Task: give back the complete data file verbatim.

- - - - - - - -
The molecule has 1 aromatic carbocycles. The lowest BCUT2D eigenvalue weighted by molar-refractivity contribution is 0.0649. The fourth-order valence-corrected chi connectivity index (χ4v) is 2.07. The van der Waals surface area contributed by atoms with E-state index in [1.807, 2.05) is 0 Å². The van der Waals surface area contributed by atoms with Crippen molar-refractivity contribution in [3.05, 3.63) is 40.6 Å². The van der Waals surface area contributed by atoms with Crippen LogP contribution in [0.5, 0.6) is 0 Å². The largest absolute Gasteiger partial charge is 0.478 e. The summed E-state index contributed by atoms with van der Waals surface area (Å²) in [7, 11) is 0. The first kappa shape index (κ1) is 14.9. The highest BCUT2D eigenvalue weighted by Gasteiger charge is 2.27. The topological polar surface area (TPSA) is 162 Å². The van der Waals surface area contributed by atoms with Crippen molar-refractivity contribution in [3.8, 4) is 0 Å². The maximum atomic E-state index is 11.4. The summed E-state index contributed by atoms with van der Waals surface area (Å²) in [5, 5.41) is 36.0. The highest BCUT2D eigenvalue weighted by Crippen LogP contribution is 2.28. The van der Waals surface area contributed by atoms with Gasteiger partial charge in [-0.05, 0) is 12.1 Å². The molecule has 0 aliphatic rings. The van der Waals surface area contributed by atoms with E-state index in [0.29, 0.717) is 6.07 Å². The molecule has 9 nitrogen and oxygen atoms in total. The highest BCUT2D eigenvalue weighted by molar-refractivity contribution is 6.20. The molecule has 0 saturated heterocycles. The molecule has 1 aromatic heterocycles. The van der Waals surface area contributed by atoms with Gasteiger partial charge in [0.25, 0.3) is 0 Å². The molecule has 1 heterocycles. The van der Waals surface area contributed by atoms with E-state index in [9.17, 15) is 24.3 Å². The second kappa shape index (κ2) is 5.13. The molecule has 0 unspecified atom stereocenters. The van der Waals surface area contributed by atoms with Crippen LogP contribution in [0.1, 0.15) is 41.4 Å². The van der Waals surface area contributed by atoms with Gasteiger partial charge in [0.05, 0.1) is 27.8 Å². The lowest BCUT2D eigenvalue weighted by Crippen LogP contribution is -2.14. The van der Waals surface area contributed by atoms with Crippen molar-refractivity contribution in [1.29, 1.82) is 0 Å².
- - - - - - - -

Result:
The molecule has 1 aromatic carbocycles. The lowest BCUT2D eigenvalue weighted by molar-refractivity contribution is 0.0649. The fourth-order valence-corrected chi connectivity index (χ4v) is 2.07. The van der Waals surface area contributed by atoms with E-state index in [1.807, 2.05) is 0 Å². The van der Waals surface area contributed by atoms with Crippen molar-refractivity contribution in [3.05, 3.63) is 40.6 Å². The van der Waals surface area contributed by atoms with Crippen LogP contribution in [0.5, 0.6) is 0 Å². The largest absolute Gasteiger partial charge is 0.478 e. The summed E-state index contributed by atoms with van der Waals surface area (Å²) in [7, 11) is 0. The first kappa shape index (κ1) is 14.9. The highest BCUT2D eigenvalue weighted by Gasteiger charge is 2.27. The topological polar surface area (TPSA) is 162 Å². The van der Waals surface area contributed by atoms with Crippen molar-refractivity contribution in [3.8, 4) is 0 Å². The maximum atomic E-state index is 11.4. The summed E-state index contributed by atoms with van der Waals surface area (Å²) in [5, 5.41) is 36.0. The highest BCUT2D eigenvalue weighted by Crippen LogP contribution is 2.28. The van der Waals surface area contributed by atoms with Gasteiger partial charge in [-0.05, 0) is 12.1 Å². The molecule has 0 aliphatic rings. The van der Waals surface area contributed by atoms with E-state index in [0.29, 0.717) is 6.07 Å². The molecule has 9 nitrogen and oxygen atoms in total. The highest BCUT2D eigenvalue weighted by molar-refractivity contribution is 6.20. The molecule has 0 saturated heterocycles. The molecule has 1 aromatic heterocycles. The van der Waals surface area contributed by atoms with Gasteiger partial charge in [0.25, 0.3) is 0 Å². The molecule has 1 heterocycles. The van der Waals surface area contributed by atoms with E-state index in [9.17, 15) is 24.3 Å². The second kappa shape index (κ2) is 5.13. The molecule has 0 unspecified atom stereocenters. The van der Waals surface area contributed by atoms with Crippen LogP contribution in [0.1, 0.15) is 41.4 Å². The van der Waals surface area contributed by atoms with Gasteiger partial charge in [0.05, 0.1) is 27.8 Å². The lowest BCUT2D eigenvalue weighted by Crippen LogP contribution is -2.14. The van der Waals surface area contributed by atoms with Crippen molar-refractivity contribution in [1.29, 1.82) is 0 Å².